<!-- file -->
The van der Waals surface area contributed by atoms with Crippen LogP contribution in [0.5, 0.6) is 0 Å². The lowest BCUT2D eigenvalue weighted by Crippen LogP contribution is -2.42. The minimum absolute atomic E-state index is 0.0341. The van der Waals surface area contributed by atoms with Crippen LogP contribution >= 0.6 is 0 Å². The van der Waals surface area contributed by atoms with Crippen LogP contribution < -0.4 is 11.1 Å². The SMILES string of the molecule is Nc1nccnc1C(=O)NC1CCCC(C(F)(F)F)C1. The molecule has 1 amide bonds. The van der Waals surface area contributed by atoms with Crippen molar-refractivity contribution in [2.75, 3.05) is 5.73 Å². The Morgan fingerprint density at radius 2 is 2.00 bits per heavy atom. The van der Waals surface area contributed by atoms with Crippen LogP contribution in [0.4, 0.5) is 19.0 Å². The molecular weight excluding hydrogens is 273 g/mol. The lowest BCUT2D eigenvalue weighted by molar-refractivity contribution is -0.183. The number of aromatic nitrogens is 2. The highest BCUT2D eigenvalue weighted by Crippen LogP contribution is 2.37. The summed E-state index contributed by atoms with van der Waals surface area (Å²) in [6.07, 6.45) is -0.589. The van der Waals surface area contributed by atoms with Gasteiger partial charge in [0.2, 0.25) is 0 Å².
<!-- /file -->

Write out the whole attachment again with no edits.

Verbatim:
The van der Waals surface area contributed by atoms with Crippen LogP contribution in [0.5, 0.6) is 0 Å². The lowest BCUT2D eigenvalue weighted by Crippen LogP contribution is -2.42. The minimum absolute atomic E-state index is 0.0341. The van der Waals surface area contributed by atoms with Crippen LogP contribution >= 0.6 is 0 Å². The van der Waals surface area contributed by atoms with Crippen LogP contribution < -0.4 is 11.1 Å². The SMILES string of the molecule is Nc1nccnc1C(=O)NC1CCCC(C(F)(F)F)C1. The molecule has 1 amide bonds. The van der Waals surface area contributed by atoms with Crippen molar-refractivity contribution in [2.75, 3.05) is 5.73 Å². The Morgan fingerprint density at radius 2 is 2.00 bits per heavy atom. The van der Waals surface area contributed by atoms with Crippen LogP contribution in [0.4, 0.5) is 19.0 Å². The molecular weight excluding hydrogens is 273 g/mol. The lowest BCUT2D eigenvalue weighted by molar-refractivity contribution is -0.183. The number of aromatic nitrogens is 2. The highest BCUT2D eigenvalue weighted by Crippen LogP contribution is 2.37. The summed E-state index contributed by atoms with van der Waals surface area (Å²) in [6.07, 6.45) is -0.589. The van der Waals surface area contributed by atoms with Gasteiger partial charge in [0.2, 0.25) is 0 Å².